What is the size of the fire? Can the initial attack hoseline being stretched from the standpipe extinguish the fire? The fireground commander quickly must obtain estimates of the fire size and the ability of the attack hose to extinguish the fire. If the attack hoseline can extinguish the fire, that`s good news. Just wait a few minutes, and the fire operation may be successful. If reports indicate the firefighters cannot extinguish the fire, start evacuating the fire floor and floor above the fire, and consider calling additional resources. That`s bad news.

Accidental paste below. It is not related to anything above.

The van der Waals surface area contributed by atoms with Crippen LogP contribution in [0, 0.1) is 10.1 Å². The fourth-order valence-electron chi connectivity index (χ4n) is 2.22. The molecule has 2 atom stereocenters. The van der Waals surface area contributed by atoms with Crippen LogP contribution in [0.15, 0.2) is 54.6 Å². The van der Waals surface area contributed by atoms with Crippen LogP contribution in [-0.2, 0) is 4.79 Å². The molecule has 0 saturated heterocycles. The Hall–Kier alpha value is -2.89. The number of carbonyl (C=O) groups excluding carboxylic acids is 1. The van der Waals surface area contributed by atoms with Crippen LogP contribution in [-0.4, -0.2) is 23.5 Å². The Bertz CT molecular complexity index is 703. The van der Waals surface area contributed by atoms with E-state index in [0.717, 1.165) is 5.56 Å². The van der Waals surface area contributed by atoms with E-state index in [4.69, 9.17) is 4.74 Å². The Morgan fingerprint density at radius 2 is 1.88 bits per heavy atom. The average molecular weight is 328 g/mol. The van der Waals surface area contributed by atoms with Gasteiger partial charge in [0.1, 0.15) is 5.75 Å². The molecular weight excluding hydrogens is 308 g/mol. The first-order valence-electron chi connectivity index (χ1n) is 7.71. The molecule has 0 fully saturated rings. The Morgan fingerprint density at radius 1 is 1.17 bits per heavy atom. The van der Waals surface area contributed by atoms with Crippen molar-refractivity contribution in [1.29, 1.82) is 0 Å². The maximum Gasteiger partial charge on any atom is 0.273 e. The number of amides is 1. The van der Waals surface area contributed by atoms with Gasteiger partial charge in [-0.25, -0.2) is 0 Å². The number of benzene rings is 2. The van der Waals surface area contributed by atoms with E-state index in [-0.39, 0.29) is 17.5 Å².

Is an attack hoseline discharging water on the fire? At a serious high-rise fire, when the life hazard is severe and there is confusion or there are problems with the standpipe, water volume, or pressure, stretching, charging, and directing the initial attack hoseline somehow get overlooked or forgotten. So, the officer in charge must determine if the attack hose team actually is discharging water on the fire. If it is not, the officer must immediately assign additional firefighters to assist with this important task and inform everybody that it is critical to the overall mission. Veteran fire officers know that the single most important life-saving action at a high-rise fire is to extinguish the fire with the attack hoseline. If you extinguish the fire, flames and some of the smoke generation will stop; and all firefighters can then concentrate on search, rescue, evacuation, and other life-saving actions. It is a fact that 95 percent of all high-rise fires are extinguished by the first attack hose team–and, most importantly, 95 percent of lives are saved by the first attack hose team`s putting out the fire.